“The big question is: how active are these volcanoes? That is something we need to determine as quickly as possible,” Bingham said.


Will they or won’t they?

The European Union is considering an electric car mandate.

After the United Kingdom and France joined the Netherlands and Norway in putting an end date on the sales of fossil fuel–powered cars, the E.U. may set wide-reaching requirements for electric vehicles.

Per reports from Climate Home, the E.U. governing body is mulling an electric and hybrid car quota for automakers by 2030. Though such a proposal would fit with the E.U.’s overall pro-climate stance, it may or may not happen, according to contradictory accounts that have emerged over the past few weeks. The most recent report suggests a proposal is likely.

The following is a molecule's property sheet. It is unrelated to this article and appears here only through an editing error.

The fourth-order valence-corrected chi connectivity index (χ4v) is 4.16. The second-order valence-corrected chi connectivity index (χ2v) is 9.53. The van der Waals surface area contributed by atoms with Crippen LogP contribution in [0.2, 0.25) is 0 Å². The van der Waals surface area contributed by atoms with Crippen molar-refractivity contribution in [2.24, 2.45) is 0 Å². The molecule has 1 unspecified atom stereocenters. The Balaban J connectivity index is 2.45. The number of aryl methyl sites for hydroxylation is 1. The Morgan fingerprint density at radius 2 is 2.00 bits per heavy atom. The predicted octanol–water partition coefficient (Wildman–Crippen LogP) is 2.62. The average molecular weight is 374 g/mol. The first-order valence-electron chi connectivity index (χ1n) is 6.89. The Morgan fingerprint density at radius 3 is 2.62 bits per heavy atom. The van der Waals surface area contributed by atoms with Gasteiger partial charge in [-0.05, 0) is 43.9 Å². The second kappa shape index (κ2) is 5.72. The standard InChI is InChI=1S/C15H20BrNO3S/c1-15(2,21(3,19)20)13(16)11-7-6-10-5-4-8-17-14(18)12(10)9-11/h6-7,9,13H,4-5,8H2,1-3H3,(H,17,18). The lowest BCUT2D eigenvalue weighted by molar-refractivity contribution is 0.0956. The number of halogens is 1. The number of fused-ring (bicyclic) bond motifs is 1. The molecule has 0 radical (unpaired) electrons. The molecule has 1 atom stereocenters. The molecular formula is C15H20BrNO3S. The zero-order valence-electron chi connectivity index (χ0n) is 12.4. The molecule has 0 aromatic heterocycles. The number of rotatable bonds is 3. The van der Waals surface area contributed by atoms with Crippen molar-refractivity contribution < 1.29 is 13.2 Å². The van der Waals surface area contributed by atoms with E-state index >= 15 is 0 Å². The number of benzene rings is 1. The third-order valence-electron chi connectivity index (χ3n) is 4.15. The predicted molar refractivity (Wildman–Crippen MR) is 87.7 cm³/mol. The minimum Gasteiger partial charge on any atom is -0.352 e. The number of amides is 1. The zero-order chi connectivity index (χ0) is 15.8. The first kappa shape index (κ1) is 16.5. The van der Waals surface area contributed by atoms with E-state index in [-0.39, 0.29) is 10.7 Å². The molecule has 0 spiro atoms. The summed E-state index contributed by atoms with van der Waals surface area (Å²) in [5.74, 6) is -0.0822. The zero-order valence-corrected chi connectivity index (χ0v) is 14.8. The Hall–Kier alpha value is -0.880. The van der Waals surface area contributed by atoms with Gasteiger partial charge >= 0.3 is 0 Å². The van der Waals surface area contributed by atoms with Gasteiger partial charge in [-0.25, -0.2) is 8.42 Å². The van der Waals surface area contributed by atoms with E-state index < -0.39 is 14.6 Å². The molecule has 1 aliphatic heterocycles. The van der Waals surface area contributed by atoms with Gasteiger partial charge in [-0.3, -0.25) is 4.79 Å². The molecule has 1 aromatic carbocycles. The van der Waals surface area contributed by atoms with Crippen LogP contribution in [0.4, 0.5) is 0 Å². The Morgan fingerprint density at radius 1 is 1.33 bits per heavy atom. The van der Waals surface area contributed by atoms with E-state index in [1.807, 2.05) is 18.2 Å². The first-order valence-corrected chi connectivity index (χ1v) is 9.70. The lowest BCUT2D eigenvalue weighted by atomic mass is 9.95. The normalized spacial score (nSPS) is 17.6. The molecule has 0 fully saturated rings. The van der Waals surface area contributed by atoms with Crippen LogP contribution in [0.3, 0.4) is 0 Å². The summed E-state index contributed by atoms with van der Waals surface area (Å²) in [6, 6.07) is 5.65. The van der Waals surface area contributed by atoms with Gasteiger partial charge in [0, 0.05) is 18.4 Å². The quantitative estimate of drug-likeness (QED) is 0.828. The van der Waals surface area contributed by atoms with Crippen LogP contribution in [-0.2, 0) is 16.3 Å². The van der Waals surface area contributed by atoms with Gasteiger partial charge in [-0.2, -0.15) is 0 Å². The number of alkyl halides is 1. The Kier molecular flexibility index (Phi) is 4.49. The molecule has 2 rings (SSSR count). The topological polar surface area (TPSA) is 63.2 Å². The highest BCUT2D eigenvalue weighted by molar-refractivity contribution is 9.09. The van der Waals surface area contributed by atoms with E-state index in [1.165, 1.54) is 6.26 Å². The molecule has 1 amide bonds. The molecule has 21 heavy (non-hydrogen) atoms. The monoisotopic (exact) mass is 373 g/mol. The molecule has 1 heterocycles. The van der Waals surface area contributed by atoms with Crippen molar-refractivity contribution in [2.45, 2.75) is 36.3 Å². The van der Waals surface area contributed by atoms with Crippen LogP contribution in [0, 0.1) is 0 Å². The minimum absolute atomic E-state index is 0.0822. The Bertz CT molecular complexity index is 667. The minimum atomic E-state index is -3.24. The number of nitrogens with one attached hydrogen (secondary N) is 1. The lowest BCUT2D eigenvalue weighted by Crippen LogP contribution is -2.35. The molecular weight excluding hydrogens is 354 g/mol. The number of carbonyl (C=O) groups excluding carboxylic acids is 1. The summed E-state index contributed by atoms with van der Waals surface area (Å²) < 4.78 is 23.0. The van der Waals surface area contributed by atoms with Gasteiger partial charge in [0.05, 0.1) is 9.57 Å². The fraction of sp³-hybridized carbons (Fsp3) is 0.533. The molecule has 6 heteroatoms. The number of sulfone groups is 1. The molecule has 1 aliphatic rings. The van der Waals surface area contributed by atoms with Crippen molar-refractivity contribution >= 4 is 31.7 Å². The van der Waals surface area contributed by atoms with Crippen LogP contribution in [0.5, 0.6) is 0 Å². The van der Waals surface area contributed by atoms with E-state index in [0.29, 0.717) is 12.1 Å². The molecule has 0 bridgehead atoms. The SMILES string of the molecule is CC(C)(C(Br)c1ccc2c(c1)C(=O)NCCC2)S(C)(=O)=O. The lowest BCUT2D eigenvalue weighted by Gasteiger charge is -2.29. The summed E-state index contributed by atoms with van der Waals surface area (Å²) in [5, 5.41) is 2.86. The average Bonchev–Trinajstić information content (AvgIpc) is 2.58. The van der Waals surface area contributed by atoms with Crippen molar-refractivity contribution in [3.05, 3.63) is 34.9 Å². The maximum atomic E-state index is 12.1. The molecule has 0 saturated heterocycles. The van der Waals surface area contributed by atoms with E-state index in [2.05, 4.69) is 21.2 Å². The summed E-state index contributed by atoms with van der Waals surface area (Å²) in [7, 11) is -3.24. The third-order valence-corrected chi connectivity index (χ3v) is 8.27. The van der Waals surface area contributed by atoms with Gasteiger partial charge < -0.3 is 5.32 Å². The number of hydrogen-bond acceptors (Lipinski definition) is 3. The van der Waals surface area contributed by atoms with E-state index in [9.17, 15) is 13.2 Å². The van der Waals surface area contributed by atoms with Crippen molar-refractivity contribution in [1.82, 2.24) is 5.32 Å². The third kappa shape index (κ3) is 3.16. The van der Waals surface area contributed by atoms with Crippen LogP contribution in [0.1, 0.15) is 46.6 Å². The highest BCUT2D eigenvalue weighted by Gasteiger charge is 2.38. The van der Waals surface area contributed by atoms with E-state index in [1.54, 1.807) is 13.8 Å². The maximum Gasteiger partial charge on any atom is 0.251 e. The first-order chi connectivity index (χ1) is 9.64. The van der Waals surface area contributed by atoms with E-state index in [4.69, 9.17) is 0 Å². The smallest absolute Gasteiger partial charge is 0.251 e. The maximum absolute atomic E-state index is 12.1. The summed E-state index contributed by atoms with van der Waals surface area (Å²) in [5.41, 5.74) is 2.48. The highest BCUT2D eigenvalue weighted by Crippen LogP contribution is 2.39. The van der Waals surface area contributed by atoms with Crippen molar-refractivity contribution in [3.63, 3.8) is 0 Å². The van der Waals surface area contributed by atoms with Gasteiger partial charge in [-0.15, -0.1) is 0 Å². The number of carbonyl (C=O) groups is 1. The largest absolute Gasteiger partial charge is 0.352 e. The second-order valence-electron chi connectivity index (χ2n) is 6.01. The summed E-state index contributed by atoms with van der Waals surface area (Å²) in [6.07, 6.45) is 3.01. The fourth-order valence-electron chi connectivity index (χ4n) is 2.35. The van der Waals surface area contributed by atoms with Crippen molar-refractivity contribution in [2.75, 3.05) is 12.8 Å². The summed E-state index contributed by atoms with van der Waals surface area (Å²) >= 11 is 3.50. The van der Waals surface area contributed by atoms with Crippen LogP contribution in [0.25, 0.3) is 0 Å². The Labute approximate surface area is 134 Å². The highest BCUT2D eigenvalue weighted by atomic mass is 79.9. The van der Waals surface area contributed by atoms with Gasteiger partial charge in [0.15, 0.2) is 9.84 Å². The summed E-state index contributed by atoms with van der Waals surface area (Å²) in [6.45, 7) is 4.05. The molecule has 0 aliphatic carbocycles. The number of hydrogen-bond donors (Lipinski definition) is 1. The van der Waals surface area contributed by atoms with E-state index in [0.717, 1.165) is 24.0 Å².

“They have made it very clear that it is their intention to go to a zero-emissions mandate,” an unnamed source with knowledge of internal E.U. talks told Climate Home. “The car industry has been told to stop complaining about it and start being constructive.”

Policy aside, recent economic forecasts suggest that electric vehicles may account for more than half of global car sales by 2040. Several European companies, including Volvo, are taking the hint. Even scandal-embattled Volkswagen unveiled four new electric cars in April.